“Our two big concerns going forward are public safety and economic impact,” Jenkins said. The response, which could be a model for other communities: “Integrated flood barriers, absorption and diversion of rainwater away from the sewers, creation of water-resistant buildings, infrastructure improvements, and an update of municipal ordinances.”
Storm Precautions Even for Sites not Flooded by Sandy
Panelist George Jacobs of Jacobs Enterprises agreed, noting that while the site of one of his company’s projects in Bloomfield, N.J., “was not flooded, we are building a ‘bath tub’ and taking other precautions.”
Jacobs also addressed the subject of New Jersey’s antiquated liquor licensing, including high costs and disparity in terms of availability. The issue, of course, impacts the development of projects whose mixed uses include restaurants. NAIOP New Jersey “supports liquor license reform, including creation of inter-municipal liquor licenses.”
Because issuance of liquor licenses is based on population, “cities and inner suburbs have a lot of licenses; other areas do not,” he explained. “As a result, costs are disparate depending on location, with unfair costs in those less-populated locations. The future of projects is related to the dearth of licenses, and we are working to change that.”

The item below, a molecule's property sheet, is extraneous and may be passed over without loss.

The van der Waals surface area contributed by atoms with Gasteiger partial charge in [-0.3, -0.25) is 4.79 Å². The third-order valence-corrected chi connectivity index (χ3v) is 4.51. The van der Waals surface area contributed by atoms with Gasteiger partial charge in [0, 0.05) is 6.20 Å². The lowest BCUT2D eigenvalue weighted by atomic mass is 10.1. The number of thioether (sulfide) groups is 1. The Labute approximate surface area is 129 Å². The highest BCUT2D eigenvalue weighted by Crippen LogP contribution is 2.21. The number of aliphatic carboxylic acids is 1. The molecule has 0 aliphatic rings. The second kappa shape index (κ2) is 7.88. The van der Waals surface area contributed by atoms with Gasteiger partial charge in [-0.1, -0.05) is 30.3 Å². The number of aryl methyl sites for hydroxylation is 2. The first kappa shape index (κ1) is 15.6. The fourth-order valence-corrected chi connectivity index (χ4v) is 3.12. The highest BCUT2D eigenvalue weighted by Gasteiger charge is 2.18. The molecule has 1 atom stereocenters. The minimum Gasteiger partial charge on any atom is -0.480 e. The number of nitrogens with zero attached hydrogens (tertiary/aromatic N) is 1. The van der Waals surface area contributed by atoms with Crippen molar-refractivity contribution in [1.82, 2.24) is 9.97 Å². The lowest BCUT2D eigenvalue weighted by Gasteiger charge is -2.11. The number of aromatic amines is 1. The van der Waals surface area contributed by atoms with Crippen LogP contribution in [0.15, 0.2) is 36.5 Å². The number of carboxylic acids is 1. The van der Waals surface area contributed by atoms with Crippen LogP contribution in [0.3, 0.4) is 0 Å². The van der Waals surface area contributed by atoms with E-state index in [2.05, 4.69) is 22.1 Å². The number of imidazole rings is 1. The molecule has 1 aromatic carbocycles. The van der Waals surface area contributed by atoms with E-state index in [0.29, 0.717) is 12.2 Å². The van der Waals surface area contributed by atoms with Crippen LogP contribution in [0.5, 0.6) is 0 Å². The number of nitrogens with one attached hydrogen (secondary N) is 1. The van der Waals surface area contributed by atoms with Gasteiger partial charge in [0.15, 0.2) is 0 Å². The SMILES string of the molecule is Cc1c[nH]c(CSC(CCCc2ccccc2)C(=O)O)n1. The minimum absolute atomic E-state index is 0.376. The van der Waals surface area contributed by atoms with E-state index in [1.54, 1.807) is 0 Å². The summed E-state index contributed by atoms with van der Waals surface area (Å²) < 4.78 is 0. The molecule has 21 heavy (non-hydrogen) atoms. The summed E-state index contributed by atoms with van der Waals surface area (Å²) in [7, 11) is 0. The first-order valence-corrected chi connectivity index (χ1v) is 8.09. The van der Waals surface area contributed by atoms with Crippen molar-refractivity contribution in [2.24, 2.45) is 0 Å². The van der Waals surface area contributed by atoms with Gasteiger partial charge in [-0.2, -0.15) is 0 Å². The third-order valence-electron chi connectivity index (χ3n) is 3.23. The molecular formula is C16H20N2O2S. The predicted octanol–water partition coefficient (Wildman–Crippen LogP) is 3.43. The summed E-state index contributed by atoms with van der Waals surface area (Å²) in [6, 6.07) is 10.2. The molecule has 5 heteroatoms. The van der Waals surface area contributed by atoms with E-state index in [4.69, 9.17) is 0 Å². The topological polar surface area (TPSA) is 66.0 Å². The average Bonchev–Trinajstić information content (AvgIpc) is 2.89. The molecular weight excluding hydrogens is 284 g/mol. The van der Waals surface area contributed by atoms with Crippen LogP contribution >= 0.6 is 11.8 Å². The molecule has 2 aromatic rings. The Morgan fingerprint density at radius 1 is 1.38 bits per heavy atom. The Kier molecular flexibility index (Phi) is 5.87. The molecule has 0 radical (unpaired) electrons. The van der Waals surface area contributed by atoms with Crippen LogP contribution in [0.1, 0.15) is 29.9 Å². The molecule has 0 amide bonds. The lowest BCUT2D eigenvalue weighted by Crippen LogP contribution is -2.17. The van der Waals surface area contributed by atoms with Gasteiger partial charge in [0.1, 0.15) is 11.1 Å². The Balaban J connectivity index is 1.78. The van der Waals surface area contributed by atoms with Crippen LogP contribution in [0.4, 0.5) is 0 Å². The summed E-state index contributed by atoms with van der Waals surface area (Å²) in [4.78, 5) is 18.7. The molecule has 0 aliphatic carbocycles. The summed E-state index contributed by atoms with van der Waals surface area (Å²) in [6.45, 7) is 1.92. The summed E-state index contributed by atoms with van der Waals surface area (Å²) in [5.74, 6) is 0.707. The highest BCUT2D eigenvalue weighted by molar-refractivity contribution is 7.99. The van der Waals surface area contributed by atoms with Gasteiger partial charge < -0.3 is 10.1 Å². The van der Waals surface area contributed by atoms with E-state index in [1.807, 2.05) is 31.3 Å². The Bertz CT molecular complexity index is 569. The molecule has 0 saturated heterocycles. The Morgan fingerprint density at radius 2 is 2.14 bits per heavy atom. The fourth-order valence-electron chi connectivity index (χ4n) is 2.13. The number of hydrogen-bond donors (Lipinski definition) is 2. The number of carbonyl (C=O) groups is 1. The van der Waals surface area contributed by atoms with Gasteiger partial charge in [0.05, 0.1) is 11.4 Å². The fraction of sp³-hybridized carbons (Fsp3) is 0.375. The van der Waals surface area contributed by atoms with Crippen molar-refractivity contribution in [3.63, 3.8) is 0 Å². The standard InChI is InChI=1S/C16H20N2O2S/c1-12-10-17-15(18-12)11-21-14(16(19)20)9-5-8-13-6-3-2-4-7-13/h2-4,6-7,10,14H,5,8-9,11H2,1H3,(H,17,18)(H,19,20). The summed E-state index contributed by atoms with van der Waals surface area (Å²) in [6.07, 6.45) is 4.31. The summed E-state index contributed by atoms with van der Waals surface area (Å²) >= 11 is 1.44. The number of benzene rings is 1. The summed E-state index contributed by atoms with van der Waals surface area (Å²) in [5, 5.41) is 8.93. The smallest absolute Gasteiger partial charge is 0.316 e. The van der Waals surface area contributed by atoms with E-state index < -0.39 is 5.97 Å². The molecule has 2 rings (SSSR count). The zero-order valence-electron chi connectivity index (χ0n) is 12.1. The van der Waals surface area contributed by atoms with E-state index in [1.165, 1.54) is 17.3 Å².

And on the subject of municipal land-use law, NAIOP New Jersey is working on such issues as “the complete lack of consistency from municipality to municipality,” said Meryl Gonchar of Greenbaum Rowe Smith & Davis. “There are horror stories about cost, and even worse, some can’t predict how much any given project will cost, especially relating to escrow issues.”
Other issues range from the scope of performance bonds, to adjoining towns’ differing ways of calculating public bonding and infrastructure, to the appeal process when it becomes necessary. “In many cases, a developer can’t be given a good answer on the length, cost and other factors, especially if projects are in different municipalities.
“Getting reforms may have to come in phases,” Gonchar concluded.
“Working with our members and our partners, we will continue to be advocates for the long-term benefit of commercial real estate and New Jersey’s business community,” said McGuinness.Related Articles: